Hello lovely readers! Although my posts have been lacking, I’ve still been working away quietly in the background on my health and wellbeing. It’s nice to be back after a prolonged absence. I had to take a break from writing for a while. The idea of writers sitting up until the wee hours with wine and weaving tales sounds romantic, but in reality it sucks. It’s tedious and mostly involves a lot of editing. It was taking over my life and was becoming a chore, and as per usual I was putting far too much pressure on myself to do everything.
Which brings me neatly onto the title. The reason I suffered way back at the beginning when I fell ill was that very point. I was far too hard on myself. In fact, I was the undoing of my own sanity. Ten years on, I try and be a bit kinder. I try hard to resist the urge to be that girl who can do everything, and stop putting pressure on myself with things that don’t really matter. I am an incredibly competitive person by nature, but unfortunately it’s only competition with myself. Writing is important to me, but if I don’t line edit a manuscript/submit to a deadline/whatever there will still be food on the table and a roof over my head. In that respect my hiatus has been successful and I have to say I’m feeling better for it.
So does that make me a failure? In the past, I would have answered ‘yes’ to that. I’m a firm believer in finishing what one starts. It’s a rule that I apply to everyday life. Refer back to the competitive comment. However… I may be turning a corner. In making the decision to stop writing for a bit, I recognised that I wasn’t ‘giving up’ writing, but merely taking a breather so I didn’t end up hating one of my passions. The result has been that I’m now raring to go and excited by my projects. I’d say that’s a win.
I took the time away to focus on myself and my home life outside of my office door. I’m finally easing into a routine (god knows I love a routine!) at home and it’s having a positive effect on all the aspects of my life, including my health. I now walk my dogs for at least 45 minutes most days, I’m organised for meals, I have a regular running schedule and do a bit of living room yoga on my rest days. Pretty good, huh?
So somebody tell the scales for me, because they don’t seem to know. I’m stuck in half-a-poundland. And no, I don’t mean a fifty percent discount version of the popular high street chain. It’s excruciating. And it’s not even every week. Sometimes I STS. You hear people talking about hitting a plateau when losing weight, and I am definitely there. And it’s been going on for MONTHS.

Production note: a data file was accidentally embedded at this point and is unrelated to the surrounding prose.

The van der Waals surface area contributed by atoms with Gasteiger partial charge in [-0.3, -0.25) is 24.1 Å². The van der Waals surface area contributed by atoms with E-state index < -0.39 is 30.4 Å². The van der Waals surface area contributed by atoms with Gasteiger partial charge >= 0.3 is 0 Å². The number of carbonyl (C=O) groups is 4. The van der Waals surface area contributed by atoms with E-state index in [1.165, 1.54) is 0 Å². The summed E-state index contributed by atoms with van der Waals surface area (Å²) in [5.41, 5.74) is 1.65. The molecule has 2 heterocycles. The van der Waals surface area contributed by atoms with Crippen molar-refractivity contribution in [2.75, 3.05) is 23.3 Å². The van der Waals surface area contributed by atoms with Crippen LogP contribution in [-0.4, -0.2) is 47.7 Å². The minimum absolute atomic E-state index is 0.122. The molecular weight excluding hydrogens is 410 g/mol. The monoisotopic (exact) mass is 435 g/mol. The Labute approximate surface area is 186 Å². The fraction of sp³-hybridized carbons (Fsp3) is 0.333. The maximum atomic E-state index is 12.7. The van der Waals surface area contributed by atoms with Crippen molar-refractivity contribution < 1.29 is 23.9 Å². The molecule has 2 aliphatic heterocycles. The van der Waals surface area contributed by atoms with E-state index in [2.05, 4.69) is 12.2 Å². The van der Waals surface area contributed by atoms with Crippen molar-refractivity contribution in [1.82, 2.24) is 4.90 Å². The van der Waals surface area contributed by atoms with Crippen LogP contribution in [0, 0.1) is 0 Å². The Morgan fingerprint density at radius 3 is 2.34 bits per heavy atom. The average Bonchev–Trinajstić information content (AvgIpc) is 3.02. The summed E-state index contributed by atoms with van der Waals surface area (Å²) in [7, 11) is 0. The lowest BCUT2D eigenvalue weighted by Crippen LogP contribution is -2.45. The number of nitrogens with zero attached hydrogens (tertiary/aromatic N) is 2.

In that past life pre-breakdown (and for a while post- also) I’d have dug my heels in, whittled my food intake down to the bare minimum and ran like hell every morning in part punishment, part stubbornness to get the scales going. It would work, and I’d feel validated and successful.
The problem with that behaviour is that I was miserable and obsessive. Yes, getting on the scales (every morning) and seeing the numbers coming down was good, but the manner in which I achieved it was neither healthy or sustainable. Then I’d end up on a binge and feel guilty and even more wretched than when I was only losing half a lb a week.
Not this time, dear readers. Sure, it does nothing to quell my inherent impatience and stoke my competitive edge, but I’ve been able to step back and see the bigger picture. In all these weeks, I’ve never once gained. Not even half a pound. That counts for a lot. I’m also nearly back to where I was before the trauma of moving destroyed my happy little routine-world for the umpteenth time. So who cares if it’s a tiny loss week on week? It’s not a race. I don’t need to compete with myself – I look in the mirror and see that I’m winning. I don’t need to be my own worst enemy.
I say this cautiously, as the saying goes, ‘a leopard never changes its spots’ – but I may be on the way to becoming my own best friend instead.